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Solar Future?

  1. Jan 23, 2007 #1
    I am a 3rd year mechanical engineering major currently working in an internship for a power company. My company recently sold off their wind and hydro generating plants because they could not compete with the coal plants. We now have only coal and gas/oil plants.

    I know that I could continue to work in these plants after graduation and make a lot of money becuase most of the people in this business are approaching retirement. I could easily move up fast, however I don't want to spend my whole life in coal plants.

    I have recently become very interested in renewable energy since I see the pollution first hand every day. I am most fasinated with solar power, it seems like such a vast and untamped source. Is there any future in solar power in America (where coal is so cheap) for a mechanical engineer since it does not involve as many moving parts as say a coal or gas plant?
  2. jcsd
  3. Jan 23, 2007 #2
    I hear shell gas company is starting to get into solar power. In a few more years, anyone who's using coal power will get some serious frown power from their peers, so just wait a few years. coal is doomed to fall
  4. Jan 24, 2007 #3


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  5. Jan 24, 2007 #4
    the tech is out there already. the only thing about it is you cannot use a battery storage system if you want a clean system, it kinda defeats the point. a smart dc-dc convertor and water heating system that can switch to company power is the future. if it's done right it will be a rollable heavy foil that snaps in place on house roofing, and as long as it can last 50+ years you will have a new profitable industry. everyone wins if the big coal companys shift focus.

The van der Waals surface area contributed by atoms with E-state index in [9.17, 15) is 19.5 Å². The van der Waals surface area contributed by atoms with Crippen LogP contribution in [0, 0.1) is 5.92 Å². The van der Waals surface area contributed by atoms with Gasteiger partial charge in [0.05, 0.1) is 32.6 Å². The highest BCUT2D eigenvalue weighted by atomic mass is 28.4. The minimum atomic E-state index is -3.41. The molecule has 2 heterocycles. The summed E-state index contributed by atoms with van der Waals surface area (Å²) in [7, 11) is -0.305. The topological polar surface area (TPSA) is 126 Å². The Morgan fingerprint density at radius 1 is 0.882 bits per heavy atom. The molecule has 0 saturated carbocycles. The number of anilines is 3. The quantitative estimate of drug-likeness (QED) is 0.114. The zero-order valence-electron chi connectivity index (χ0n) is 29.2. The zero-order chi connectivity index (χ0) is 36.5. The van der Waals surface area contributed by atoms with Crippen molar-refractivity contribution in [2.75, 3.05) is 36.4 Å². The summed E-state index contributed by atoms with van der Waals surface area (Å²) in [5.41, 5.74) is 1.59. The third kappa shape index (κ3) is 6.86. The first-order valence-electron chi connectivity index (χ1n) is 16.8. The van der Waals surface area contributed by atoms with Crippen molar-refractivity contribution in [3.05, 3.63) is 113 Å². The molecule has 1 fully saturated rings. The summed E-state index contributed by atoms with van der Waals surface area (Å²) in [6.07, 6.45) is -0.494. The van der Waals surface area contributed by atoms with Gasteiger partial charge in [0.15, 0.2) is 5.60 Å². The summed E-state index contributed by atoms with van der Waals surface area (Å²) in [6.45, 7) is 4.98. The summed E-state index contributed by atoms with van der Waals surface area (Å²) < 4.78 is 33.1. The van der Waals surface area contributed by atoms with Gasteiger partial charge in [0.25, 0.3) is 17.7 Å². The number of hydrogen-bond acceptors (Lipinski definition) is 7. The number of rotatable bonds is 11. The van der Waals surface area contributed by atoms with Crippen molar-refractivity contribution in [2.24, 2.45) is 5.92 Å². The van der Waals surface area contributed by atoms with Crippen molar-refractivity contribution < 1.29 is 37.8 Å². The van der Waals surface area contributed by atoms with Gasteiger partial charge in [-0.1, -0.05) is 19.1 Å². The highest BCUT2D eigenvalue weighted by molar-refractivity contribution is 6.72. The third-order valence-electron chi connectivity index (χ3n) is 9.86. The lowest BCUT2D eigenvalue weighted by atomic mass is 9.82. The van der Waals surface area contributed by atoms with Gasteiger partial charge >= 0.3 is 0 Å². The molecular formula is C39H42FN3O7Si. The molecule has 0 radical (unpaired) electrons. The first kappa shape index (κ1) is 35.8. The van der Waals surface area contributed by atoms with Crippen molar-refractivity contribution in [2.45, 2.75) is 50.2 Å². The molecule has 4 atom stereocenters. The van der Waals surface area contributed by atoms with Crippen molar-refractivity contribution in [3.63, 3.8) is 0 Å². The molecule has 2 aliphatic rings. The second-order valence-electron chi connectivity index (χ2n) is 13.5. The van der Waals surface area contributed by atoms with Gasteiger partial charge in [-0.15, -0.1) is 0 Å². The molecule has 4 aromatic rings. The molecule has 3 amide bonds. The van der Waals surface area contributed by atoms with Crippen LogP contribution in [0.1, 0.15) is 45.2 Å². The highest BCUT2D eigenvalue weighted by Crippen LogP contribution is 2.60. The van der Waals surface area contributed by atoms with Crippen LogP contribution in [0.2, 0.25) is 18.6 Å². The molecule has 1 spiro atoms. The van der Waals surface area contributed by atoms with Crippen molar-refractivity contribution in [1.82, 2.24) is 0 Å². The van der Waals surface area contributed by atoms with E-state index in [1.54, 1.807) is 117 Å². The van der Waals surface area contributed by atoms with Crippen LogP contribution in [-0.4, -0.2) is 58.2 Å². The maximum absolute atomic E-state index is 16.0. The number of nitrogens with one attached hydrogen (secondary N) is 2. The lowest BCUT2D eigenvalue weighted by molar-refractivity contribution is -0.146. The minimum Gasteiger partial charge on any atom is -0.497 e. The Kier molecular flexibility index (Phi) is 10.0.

Last edited: Jan 24, 2007
  6. Jan 24, 2007 #5


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    Why would they want to shift focus?
  7. Jan 24, 2007 #6
    cleaner environment :redface:
  8. Jan 24, 2007 #7
    Unfortunatly they are too focused on the near-term profits that coal provides. There is enough coal to last at least 100-200 years so are we going to see a major investment in it before then?
  9. Jan 24, 2007 #8


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    Sadly, we'll see an investment when everyone buys a Prius or everyone changes to cleaner power providers (well a significant amount).
  10. Jan 24, 2007 #9
    The problem with solar power right now is that you have to cover HUGE areas of land with solar panels if you want to produce any significant ammount of electricity.